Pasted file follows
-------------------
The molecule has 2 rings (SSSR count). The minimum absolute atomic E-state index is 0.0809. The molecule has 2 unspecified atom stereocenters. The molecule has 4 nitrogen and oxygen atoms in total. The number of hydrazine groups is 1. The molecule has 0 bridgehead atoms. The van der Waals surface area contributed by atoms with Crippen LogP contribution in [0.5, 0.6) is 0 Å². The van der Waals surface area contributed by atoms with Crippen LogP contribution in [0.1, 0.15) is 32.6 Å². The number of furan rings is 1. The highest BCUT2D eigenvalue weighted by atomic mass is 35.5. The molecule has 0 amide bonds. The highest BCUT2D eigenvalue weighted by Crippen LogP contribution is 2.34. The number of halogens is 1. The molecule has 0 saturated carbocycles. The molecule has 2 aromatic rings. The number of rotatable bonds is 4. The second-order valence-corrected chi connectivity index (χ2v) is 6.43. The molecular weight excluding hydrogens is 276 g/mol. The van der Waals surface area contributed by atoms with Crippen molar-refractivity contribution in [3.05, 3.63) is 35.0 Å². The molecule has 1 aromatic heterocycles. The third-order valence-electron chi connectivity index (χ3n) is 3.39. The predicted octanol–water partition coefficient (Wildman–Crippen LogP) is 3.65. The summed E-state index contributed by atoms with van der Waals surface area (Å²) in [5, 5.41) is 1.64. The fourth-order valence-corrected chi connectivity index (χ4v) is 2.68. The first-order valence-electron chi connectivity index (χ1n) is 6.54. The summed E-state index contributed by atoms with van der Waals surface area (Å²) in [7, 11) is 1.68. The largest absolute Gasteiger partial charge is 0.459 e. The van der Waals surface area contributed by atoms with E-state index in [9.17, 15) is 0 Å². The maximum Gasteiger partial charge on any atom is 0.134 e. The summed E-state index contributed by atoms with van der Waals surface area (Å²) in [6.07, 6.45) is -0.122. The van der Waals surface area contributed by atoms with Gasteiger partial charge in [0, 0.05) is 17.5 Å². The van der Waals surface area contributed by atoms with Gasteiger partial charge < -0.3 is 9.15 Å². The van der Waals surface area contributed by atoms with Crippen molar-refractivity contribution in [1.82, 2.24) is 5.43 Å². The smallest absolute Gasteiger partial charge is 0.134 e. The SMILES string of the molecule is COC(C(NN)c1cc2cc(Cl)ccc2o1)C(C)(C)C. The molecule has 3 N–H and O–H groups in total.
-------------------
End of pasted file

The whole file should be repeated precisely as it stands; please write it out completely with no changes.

The molecule has 2 rings (SSSR count). The minimum absolute atomic E-state index is 0.0809. The molecule has 2 unspecified atom stereocenters. The molecule has 4 nitrogen and oxygen atoms in total. The number of hydrazine groups is 1. The molecule has 0 bridgehead atoms. The van der Waals surface area contributed by atoms with Crippen LogP contribution in [0.5, 0.6) is 0 Å². The van der Waals surface area contributed by atoms with Crippen LogP contribution in [0.1, 0.15) is 32.6 Å². The number of furan rings is 1. The highest BCUT2D eigenvalue weighted by atomic mass is 35.5. The molecule has 0 amide bonds. The highest BCUT2D eigenvalue weighted by Crippen LogP contribution is 2.34. The number of halogens is 1. The molecule has 0 saturated carbocycles. The molecule has 2 aromatic rings. The number of rotatable bonds is 4. The second-order valence-corrected chi connectivity index (χ2v) is 6.43. The molecular weight excluding hydrogens is 276 g/mol. The van der Waals surface area contributed by atoms with Crippen molar-refractivity contribution in [3.05, 3.63) is 35.0 Å². The molecule has 1 aromatic heterocycles. The third-order valence-electron chi connectivity index (χ3n) is 3.39. The predicted octanol–water partition coefficient (Wildman–Crippen LogP) is 3.65. The summed E-state index contributed by atoms with van der Waals surface area (Å²) in [5, 5.41) is 1.64. The fourth-order valence-corrected chi connectivity index (χ4v) is 2.68. The first-order valence-electron chi connectivity index (χ1n) is 6.54. The summed E-state index contributed by atoms with van der Waals surface area (Å²) in [7, 11) is 1.68. The largest absolute Gasteiger partial charge is 0.459 e. The van der Waals surface area contributed by atoms with E-state index in [9.17, 15) is 0 Å². The maximum Gasteiger partial charge on any atom is 0.134 e. The summed E-state index contributed by atoms with van der Waals surface area (Å²) in [6.07, 6.45) is -0.122. The van der Waals surface area contributed by atoms with Gasteiger partial charge in [0, 0.05) is 17.5 Å². The van der Waals surface area contributed by atoms with Gasteiger partial charge < -0.3 is 9.15 Å². The van der Waals surface area contributed by atoms with Crippen molar-refractivity contribution in [1.82, 2.24) is 5.43 Å². The smallest absolute Gasteiger partial charge is 0.134 e. The SMILES string of the molecule is COC(C(NN)c1cc2cc(Cl)ccc2o1)C(C)(C)C. The molecule has 3 N–H and O–H groups in total.